The growing demand for high productivity, disease tolerant clones among forestry companies has prompted Sunshine Seedlings to double their output of clonal cuttings from three million a year to six million a year.

Clonal/Forestry Manager Bryn Pollard (left) and MD of Sunshine Seedlings Ken Leisegang in the clone rooting tunnel where temperature and moisture is controlled 24/7.
A healthy clone ready for delivery.


Sunshine Seedlings has been producing G x U, G x N and G x C clones for the forestry industry for the past 15 years, but the recent outbreaks of Leptocybe invasa has resulted in a massive growth in demand for the new clonal material, particularly G x U clones, which have proved to be tolerant to Leptocybe.

E. Grandis is no longer suitable for planting because of Leptocybe, so the demand for tolerant clones has increased tremendously,” said Ken Leisegang, founder and MD of Sunshine Seedlings.

Ken said that the clones Sunshine Seedlings uses to make cuttings have been developed by the CSIR and tested by NCT Forestry.

“The G x U clones were only considered suitable for planting in the Zululand area, but now we’ve selected G x Us that are suitable for the Midlands as well, and there is a lot of demand from the corporate growers as well as private farmers.”

Ken said that the new clones his company produces are good for pulp, saw timber and for poles, and are tested for pest and disease tolerance by Fabi. They give 20% to 30% additional yield and uniform growth, which enables tree farmers to maximise their productivity.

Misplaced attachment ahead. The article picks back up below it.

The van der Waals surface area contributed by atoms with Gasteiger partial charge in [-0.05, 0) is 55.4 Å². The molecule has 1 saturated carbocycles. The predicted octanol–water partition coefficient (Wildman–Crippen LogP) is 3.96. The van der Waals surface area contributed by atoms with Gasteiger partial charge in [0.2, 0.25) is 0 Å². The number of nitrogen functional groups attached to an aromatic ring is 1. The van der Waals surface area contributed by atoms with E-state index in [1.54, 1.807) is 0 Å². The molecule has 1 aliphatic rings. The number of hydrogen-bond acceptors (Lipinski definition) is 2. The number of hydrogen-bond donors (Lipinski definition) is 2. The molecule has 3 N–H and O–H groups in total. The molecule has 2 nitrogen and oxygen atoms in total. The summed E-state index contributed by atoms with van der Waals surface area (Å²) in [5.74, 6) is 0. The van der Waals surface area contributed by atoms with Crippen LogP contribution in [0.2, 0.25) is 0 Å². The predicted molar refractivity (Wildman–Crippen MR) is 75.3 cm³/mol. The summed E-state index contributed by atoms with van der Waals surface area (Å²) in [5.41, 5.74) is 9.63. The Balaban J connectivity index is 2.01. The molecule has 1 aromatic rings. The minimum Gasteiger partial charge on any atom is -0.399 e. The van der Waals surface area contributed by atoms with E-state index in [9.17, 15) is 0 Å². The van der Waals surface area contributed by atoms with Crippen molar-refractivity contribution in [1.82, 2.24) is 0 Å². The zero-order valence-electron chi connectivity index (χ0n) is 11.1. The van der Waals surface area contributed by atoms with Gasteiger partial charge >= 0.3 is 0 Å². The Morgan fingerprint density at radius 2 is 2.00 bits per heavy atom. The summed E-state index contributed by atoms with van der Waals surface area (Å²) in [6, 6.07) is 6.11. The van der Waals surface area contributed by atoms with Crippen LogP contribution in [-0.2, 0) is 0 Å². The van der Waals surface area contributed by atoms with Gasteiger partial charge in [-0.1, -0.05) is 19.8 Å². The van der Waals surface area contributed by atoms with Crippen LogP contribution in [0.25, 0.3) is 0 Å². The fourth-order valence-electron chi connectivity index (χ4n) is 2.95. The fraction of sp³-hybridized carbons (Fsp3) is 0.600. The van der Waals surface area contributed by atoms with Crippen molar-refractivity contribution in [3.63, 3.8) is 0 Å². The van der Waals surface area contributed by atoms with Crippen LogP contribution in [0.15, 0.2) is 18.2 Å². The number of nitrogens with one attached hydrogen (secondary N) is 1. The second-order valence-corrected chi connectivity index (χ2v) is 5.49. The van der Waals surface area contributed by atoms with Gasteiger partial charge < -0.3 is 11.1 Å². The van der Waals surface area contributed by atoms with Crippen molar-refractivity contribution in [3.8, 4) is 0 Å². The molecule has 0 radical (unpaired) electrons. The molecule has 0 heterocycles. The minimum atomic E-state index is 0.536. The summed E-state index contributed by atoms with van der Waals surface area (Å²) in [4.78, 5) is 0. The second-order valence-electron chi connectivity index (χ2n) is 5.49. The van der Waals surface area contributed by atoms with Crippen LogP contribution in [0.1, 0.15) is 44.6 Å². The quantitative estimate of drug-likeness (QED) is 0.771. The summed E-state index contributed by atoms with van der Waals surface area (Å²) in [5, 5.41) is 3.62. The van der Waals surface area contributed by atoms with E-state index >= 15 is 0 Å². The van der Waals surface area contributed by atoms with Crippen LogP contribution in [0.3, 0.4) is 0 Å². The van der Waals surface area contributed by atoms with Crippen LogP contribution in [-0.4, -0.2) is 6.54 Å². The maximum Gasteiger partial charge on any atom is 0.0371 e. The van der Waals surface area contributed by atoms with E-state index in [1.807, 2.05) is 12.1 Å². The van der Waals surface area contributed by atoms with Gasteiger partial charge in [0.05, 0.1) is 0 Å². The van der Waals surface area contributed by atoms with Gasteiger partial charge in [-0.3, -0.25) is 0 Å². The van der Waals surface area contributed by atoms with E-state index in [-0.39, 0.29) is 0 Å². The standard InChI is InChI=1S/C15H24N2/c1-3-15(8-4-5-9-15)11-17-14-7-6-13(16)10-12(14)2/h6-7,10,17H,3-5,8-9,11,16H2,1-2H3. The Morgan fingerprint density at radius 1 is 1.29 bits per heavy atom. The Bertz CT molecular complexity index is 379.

Sunshine Seedlings has trained up additional staff and built new tunnels to accommodate the increased production.

In addition to the clones, Sunshine Seedlings produces around 10 to 12 million eucalyptus, pine and wattle seedlings a year, as well as a range of vegetable seedlings and flowers.

They have holding nurseries in Vryheid, Kwambonambi, Park Rynie and Lusikisiki, and deliver to customers anywhere in the country.

A hive of activity

When SA Forestry magazine visited Sunshine Seedlings’ main nursery just outside Pietermaritzburg, it was a hive of activity, what with the on-going construction of new tunnels and the increased production of clonal cuttings. This is the busiest time of the year for the forestry side of the business as it takes around three months to grow the clones. Forestry companies are now placing their orders for the upcoming spring planting season.

The new clones spend their first month in the rooting tunnel with precise moisture and temperature control, then a month in the hardening off tunnel where the moisture is gradually reduced and fertiliser applied. After that, they are moved into the grow-out section where the cuttings are consolidated and evened out in readiness for delivery to customers.

Strict hygiene protocols

In the pine section of the nursery, strict hygiene protocols are in place to control disease, especially Fusarium circinatum which affects P. patula seedlings. The tunnels are sealed off from the rest of the nursery, there are footbaths at the tunnel entrances, seedlings are planted in new trays, the growing areas are rotated, and samples are sent to Fabi for regular testing.

“We haven’t had a problem with Fusarium since we introduced the hygiene protocols,” said Ken.

Sunshine Seedlings, which was started by Ken in 1982, is ISO9001 compliant and is also certified by the Seedling Growers Association of South Africa.

The grow-out section of the nursery where clones are consolidated before delivery to customers.
cuttings nursery2

Preparing cuttings for planting out.

Sunshine Seedlings also supply a wide range of vegetable seedlings.

Published in August 2012


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